by Laurie Klein
We are all baked from the same clay. —Old Dutch proverb
*ADVENT, 2000: THAILAND*
Did I mention I hate red dirt? Scientists tell us that dirt, no matter its color, is devoid of life. Dust, however, teems with mites. And garden loam? Fill two hands with healthy soil and you hold more living organisms than the planet’s entire population.
Am I teeming with possibility? Not in this village setting. So many unknowns erode my hopes. Faced with a headwind, I’ll crumble.
The show must go on
Daily, EYC rehearses his program. Nightly, I wash his choir’s white gloves. I have performed as well as directed casts in multiple art forms and venues. Now I’m the laundress. Socks and gloves, socks and gloves.
Shame elbows ego. Chagrined, I ask for prayer.
“We love you,” teammates say. “All is grace,” the Advocate adds. “Nothing to earn or prove.”
I try to absorb this. An image from Isaiah rises: Jesus, as “a root out of dry ground . . . a tender plant” —despite the unlikely place he was planted. Born into poverty, peril, and obscurity, the messiah not only survived, he flourished with scant encouragement. Despite limited resources and religious and political hazards.
I’m weary and sad. I feel less forsaken, but still displaced.
I begin to fathom “no room in the inn.”
And then an idea knocks at my door. EYC prefers working with the Advocate. Fine. I will create a life-size creche.
Using abandoned scrap lumber, a teammate frames in a roofline and walls. He guy-wires the makeshift stable to one side of the Advocate’s house.
A Lost and Found pillowcase crammed with straw and mounted atop upended bricks makes a fine swine. “Marry a man who loves a pig,” the local grannies advise.
This creche—my brainchild—will be awesome. And culturally relevant. Or I’ll eat my socks.
Ideas cascade. Orphaned tube socks become winsome doves, with stray-button eyes and cardboard beaks.
If I can find black gloves, I’ll stuff them with sand, whimsically whisker them with dental floss: two worshipful rats, plump from gleaning harvested rice.
Oh, it is joy-pure-joy repurposing castoffs!
Surrounded by palm fronds, stick-figures with coconut heads stand in for the holy family. They wear two of the traditional costumes sewn by the woman I met in the clearing.
Curious, bedazzled, the village kids handle everything. In their delight, they topple my birds and beasts and figures. Best to zip-tie and guy-wire all of them to the stable. The props, not the children.
Finally, something I can control. Here is the tender shoot amid long, hard days.
I begin to understand Mary, who sheltered the growing child under her heart.
The party lasts all day. Guests keep arriving. Western games, prizes, and snickerdoodles intrigue them. Thai entrees satisfy hunger.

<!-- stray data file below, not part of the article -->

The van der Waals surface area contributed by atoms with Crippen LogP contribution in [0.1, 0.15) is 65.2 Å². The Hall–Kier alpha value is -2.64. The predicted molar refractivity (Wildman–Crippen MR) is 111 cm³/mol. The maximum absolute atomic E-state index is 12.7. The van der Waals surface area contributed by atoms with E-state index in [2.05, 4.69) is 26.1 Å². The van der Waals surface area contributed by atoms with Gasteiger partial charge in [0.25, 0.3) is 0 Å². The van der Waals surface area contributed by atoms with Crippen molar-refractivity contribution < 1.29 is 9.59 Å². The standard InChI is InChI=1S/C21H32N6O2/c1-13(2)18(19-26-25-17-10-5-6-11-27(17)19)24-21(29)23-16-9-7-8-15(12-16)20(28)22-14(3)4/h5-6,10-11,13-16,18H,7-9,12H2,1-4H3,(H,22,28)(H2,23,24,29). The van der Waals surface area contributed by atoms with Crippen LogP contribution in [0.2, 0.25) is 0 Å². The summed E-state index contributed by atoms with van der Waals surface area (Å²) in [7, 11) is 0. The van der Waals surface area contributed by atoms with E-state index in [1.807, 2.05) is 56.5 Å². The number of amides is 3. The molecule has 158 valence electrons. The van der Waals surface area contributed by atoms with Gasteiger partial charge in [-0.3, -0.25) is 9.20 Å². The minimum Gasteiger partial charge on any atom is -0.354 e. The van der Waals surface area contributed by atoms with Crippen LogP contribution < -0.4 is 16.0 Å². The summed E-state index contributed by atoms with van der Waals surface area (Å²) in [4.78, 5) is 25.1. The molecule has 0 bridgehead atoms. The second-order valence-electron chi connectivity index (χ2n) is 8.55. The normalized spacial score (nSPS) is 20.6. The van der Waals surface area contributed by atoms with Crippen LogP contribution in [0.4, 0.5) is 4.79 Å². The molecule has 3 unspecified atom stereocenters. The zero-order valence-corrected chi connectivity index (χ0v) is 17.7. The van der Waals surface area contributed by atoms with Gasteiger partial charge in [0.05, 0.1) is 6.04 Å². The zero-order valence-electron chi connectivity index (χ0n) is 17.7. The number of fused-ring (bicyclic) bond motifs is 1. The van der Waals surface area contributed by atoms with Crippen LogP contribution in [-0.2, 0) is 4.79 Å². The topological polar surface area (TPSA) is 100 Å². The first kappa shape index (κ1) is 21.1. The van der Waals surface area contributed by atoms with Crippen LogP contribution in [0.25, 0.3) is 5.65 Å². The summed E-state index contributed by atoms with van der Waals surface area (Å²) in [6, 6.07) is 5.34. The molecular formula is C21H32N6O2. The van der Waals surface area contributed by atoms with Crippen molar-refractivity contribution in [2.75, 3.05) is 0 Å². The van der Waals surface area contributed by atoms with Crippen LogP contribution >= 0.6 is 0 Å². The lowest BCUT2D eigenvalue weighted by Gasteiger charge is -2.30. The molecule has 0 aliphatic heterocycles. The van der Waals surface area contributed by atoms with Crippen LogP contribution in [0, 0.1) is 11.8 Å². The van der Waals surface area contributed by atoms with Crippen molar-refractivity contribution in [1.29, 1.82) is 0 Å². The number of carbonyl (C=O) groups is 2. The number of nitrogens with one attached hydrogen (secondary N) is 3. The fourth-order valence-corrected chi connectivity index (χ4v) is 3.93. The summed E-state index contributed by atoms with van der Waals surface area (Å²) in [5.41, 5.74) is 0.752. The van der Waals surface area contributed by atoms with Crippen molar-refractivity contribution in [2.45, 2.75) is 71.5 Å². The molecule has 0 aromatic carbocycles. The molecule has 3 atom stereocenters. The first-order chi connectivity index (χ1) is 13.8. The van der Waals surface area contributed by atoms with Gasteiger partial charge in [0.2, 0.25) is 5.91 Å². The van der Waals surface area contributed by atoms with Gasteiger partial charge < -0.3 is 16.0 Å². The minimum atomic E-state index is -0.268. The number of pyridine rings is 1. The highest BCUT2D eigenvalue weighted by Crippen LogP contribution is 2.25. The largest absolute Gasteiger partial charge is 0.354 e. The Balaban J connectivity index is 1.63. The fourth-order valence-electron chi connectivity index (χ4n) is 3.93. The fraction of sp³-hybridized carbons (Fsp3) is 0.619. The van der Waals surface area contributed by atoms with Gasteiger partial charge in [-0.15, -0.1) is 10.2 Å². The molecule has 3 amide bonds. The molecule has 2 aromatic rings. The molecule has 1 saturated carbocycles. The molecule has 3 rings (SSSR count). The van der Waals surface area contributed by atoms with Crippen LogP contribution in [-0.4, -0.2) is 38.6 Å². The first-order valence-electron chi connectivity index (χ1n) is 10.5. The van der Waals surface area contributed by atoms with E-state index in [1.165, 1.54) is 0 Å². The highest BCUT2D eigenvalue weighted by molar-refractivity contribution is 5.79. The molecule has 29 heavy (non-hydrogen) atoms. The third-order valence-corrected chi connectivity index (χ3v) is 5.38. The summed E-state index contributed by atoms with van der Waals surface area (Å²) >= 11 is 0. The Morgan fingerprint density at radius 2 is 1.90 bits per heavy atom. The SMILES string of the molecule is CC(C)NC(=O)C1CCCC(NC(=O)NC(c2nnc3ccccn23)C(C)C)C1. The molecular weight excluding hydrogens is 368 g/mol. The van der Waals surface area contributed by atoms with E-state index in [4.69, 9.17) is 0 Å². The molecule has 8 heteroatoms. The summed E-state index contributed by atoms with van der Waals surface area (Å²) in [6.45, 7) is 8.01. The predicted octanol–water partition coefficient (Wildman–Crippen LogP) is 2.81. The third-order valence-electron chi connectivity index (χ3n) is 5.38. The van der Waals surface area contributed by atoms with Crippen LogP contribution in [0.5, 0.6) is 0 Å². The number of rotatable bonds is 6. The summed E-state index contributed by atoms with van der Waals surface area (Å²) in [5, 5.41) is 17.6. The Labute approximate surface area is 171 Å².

The program begins at dusk, lit by a rented light tree. The novelty draws people closer.
During the open mic session, the temperature drops. A shivering kid lights a fire. Others heave armloads of straw, willy-nilly. The blaze widens. What are they thinking? I corral two youngsters, steer them toward safety. More little arsonists take their place.
Why don’t my teammates intervene? Smoke billows. Flames leap. The blaze spreads, scorching the patchy, red dirt yard.
But the sign language choir with gloves captivates the crowd. Rapt, they applaud, oblivious to encroaching fire. (To be continued . . .)
FRIENDS, FRIENDS . . . THIS IS HARD GROUND
CHRISTMAS BECKONS, BUT THE PANDEMIC CONTINUES TO ROAR, wreaking unspeakable grief and suffering, worldwide. Parents and workers grapple with burnout. Myriad venues remain closed. Countless talents and giftings languish. Fears multiply, fanned by fiery partisan rhetoric.
Is it Advent? Already we feel spent. Uprooted. Displaced. Perhaps, alienated.
Gaze inward. The heart is a house with many rooms. The patchy yard surrounding it may resemble a desert: spiritual hardpan, lifeless dirt. How might we cede control, trust Christ to restore the desolate?
How might God be calling us to press onward and upward, through hardscrabble ground?
Perhaps more now than ever, Awe and Wonder are important practices for a thriving life. Follow along with Christine in her latest book as she explores what childlike characteristics shape us into the people God intends us to be. Be encouraged to develop fresh spiritual practices that engage all our senses and help us to live a new kind of spiritual life that embraces the wonder and joy that God intends for us.
“Can you imagine a God who dances with shouts of joy, laughs when you laugh, loves to play, enjoys life, and invites us to join the fun?”